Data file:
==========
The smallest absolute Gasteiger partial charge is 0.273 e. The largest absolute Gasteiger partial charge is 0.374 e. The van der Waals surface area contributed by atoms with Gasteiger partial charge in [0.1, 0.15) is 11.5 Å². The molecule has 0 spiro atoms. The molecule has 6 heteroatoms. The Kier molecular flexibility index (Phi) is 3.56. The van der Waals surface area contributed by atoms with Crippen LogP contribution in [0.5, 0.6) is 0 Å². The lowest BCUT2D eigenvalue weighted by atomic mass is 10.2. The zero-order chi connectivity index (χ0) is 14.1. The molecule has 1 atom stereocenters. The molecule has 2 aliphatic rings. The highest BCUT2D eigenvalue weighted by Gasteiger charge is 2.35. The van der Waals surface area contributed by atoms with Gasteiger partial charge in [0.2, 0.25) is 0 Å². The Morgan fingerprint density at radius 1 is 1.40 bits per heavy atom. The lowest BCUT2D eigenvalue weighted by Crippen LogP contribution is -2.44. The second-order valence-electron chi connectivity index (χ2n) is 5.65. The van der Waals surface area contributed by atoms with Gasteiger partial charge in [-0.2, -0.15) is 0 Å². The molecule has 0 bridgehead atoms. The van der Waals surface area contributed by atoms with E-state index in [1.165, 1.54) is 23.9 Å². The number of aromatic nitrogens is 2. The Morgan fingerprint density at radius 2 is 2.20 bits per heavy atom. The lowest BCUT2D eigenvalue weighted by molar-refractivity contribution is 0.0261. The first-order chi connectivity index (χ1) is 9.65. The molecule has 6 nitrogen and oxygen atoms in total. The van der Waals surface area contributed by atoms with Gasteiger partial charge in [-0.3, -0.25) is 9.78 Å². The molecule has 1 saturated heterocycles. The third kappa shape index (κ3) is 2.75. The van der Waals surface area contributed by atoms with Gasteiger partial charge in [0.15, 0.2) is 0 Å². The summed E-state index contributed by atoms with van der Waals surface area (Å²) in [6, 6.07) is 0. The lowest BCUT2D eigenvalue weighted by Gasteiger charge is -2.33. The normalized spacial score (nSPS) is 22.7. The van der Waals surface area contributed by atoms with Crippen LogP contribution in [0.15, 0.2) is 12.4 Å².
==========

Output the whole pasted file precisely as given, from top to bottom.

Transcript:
The smallest absolute Gasteiger partial charge is 0.273 e. The largest absolute Gasteiger partial charge is 0.374 e. The van der Waals surface area contributed by atoms with Gasteiger partial charge in [0.1, 0.15) is 11.5 Å². The molecule has 0 spiro atoms. The molecule has 6 heteroatoms. The Kier molecular flexibility index (Phi) is 3.56. The van der Waals surface area contributed by atoms with Crippen LogP contribution in [0.5, 0.6) is 0 Å². The lowest BCUT2D eigenvalue weighted by atomic mass is 10.2. The zero-order chi connectivity index (χ0) is 14.1. The molecule has 1 atom stereocenters. The molecule has 2 aliphatic rings. The highest BCUT2D eigenvalue weighted by Gasteiger charge is 2.35. The van der Waals surface area contributed by atoms with Gasteiger partial charge in [0.2, 0.25) is 0 Å². The Morgan fingerprint density at radius 1 is 1.40 bits per heavy atom. The lowest BCUT2D eigenvalue weighted by Crippen LogP contribution is -2.44. The second-order valence-electron chi connectivity index (χ2n) is 5.65. The van der Waals surface area contributed by atoms with Gasteiger partial charge in [-0.2, -0.15) is 0 Å². The molecule has 0 bridgehead atoms. The van der Waals surface area contributed by atoms with E-state index in [1.165, 1.54) is 23.9 Å². The number of aromatic nitrogens is 2. The Morgan fingerprint density at radius 2 is 2.20 bits per heavy atom. The lowest BCUT2D eigenvalue weighted by molar-refractivity contribution is 0.0261. The first-order chi connectivity index (χ1) is 9.65. The molecule has 6 nitrogen and oxygen atoms in total. The van der Waals surface area contributed by atoms with Gasteiger partial charge in [-0.3, -0.25) is 9.78 Å². The molecule has 1 saturated heterocycles. The third kappa shape index (κ3) is 2.75. The van der Waals surface area contributed by atoms with Gasteiger partial charge in [0.15, 0.2) is 0 Å². The summed E-state index contributed by atoms with van der Waals surface area (Å²) in [6, 6.07) is 0. The lowest BCUT2D eigenvalue weighted by Gasteiger charge is -2.33. The normalized spacial score (nSPS) is 22.7. The van der Waals surface area contributed by atoms with Crippen LogP contribution in [0.15, 0.2) is 12.4 Å².